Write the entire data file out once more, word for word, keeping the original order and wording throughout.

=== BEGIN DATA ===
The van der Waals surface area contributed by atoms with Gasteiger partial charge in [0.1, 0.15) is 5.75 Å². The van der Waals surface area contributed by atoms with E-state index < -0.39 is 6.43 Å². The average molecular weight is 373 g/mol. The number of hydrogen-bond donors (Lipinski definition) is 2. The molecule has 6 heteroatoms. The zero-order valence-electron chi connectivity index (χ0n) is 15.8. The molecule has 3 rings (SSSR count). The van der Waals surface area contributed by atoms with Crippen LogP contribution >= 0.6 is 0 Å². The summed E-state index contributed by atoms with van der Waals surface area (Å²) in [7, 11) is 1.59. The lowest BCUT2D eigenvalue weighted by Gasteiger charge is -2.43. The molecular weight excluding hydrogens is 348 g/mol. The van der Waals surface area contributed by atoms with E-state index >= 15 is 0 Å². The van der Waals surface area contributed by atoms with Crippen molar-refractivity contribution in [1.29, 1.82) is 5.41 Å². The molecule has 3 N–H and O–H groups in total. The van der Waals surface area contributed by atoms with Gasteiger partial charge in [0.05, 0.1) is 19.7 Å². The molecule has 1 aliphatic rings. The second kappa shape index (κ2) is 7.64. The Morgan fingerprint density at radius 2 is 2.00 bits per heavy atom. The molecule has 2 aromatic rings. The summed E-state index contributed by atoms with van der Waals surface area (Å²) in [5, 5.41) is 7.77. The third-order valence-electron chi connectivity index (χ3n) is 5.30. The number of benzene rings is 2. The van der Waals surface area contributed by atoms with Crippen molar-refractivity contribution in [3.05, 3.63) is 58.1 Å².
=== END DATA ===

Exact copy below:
The van der Waals surface area contributed by atoms with Gasteiger partial charge in [0.1, 0.15) is 5.75 Å². The van der Waals surface area contributed by atoms with E-state index < -0.39 is 6.43 Å². The average molecular weight is 373 g/mol. The number of hydrogen-bond donors (Lipinski definition) is 2. The molecule has 6 heteroatoms. The zero-order valence-electron chi connectivity index (χ0n) is 15.8. The molecule has 3 rings (SSSR count). The van der Waals surface area contributed by atoms with Crippen LogP contribution >= 0.6 is 0 Å². The summed E-state index contributed by atoms with van der Waals surface area (Å²) in [7, 11) is 1.59. The lowest BCUT2D eigenvalue weighted by Gasteiger charge is -2.43. The molecular weight excluding hydrogens is 348 g/mol. The van der Waals surface area contributed by atoms with E-state index >= 15 is 0 Å². The van der Waals surface area contributed by atoms with Crippen molar-refractivity contribution in [1.29, 1.82) is 5.41 Å². The molecule has 3 N–H and O–H groups in total. The van der Waals surface area contributed by atoms with Gasteiger partial charge in [0.05, 0.1) is 19.7 Å². The molecule has 1 aliphatic rings. The second kappa shape index (κ2) is 7.64. The Morgan fingerprint density at radius 2 is 2.00 bits per heavy atom. The molecule has 2 aromatic rings. The summed E-state index contributed by atoms with van der Waals surface area (Å²) in [5, 5.41) is 7.77. The third-order valence-electron chi connectivity index (χ3n) is 5.30. The number of benzene rings is 2. The van der Waals surface area contributed by atoms with Crippen molar-refractivity contribution in [3.05, 3.63) is 58.1 Å².